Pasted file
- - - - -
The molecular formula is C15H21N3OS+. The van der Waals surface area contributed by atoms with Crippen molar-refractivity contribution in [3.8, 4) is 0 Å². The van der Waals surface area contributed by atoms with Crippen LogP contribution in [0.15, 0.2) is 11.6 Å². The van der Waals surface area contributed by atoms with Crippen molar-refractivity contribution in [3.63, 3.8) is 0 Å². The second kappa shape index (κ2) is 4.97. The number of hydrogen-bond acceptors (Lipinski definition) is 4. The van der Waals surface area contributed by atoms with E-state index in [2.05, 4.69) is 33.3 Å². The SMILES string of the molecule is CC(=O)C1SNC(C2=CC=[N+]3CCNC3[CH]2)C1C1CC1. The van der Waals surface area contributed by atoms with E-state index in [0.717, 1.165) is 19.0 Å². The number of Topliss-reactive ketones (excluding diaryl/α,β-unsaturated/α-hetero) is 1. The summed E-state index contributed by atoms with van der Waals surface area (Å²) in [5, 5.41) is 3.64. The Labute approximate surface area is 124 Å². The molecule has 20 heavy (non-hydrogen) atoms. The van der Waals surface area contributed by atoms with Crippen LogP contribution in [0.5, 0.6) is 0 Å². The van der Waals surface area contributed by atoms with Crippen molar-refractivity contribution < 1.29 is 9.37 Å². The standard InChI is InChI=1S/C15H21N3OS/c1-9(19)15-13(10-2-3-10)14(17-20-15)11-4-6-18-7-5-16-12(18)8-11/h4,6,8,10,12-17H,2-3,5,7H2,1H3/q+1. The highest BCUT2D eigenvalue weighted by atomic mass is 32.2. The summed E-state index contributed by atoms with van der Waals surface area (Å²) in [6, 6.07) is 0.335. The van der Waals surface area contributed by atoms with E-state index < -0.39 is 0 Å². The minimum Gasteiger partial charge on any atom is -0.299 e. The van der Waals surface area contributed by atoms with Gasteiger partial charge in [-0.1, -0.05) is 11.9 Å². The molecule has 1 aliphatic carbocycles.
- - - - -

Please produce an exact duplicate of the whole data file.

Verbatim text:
The molecular formula is C15H21N3OS+. The van der Waals surface area contributed by atoms with Crippen molar-refractivity contribution in [3.8, 4) is 0 Å². The van der Waals surface area contributed by atoms with Crippen LogP contribution in [0.15, 0.2) is 11.6 Å². The van der Waals surface area contributed by atoms with Crippen molar-refractivity contribution in [3.63, 3.8) is 0 Å². The second kappa shape index (κ2) is 4.97. The number of hydrogen-bond acceptors (Lipinski definition) is 4. The van der Waals surface area contributed by atoms with E-state index in [2.05, 4.69) is 33.3 Å². The SMILES string of the molecule is CC(=O)C1SNC(C2=CC=[N+]3CCNC3[CH]2)C1C1CC1. The van der Waals surface area contributed by atoms with E-state index in [0.717, 1.165) is 19.0 Å². The number of Topliss-reactive ketones (excluding diaryl/α,β-unsaturated/α-hetero) is 1. The summed E-state index contributed by atoms with van der Waals surface area (Å²) in [5, 5.41) is 3.64. The Labute approximate surface area is 124 Å². The molecule has 20 heavy (non-hydrogen) atoms. The van der Waals surface area contributed by atoms with Crippen LogP contribution in [0.5, 0.6) is 0 Å². The van der Waals surface area contributed by atoms with Crippen molar-refractivity contribution < 1.29 is 9.37 Å². The standard InChI is InChI=1S/C15H21N3OS/c1-9(19)15-13(10-2-3-10)14(17-20-15)11-4-6-18-7-5-16-12(18)8-11/h4,6,8,10,12-17H,2-3,5,7H2,1H3/q+1. The highest BCUT2D eigenvalue weighted by atomic mass is 32.2. The summed E-state index contributed by atoms with van der Waals surface area (Å²) in [6, 6.07) is 0.335. The van der Waals surface area contributed by atoms with E-state index < -0.39 is 0 Å². The minimum Gasteiger partial charge on any atom is -0.299 e. The van der Waals surface area contributed by atoms with Gasteiger partial charge in [-0.1, -0.05) is 11.9 Å². The molecule has 1 aliphatic carbocycles.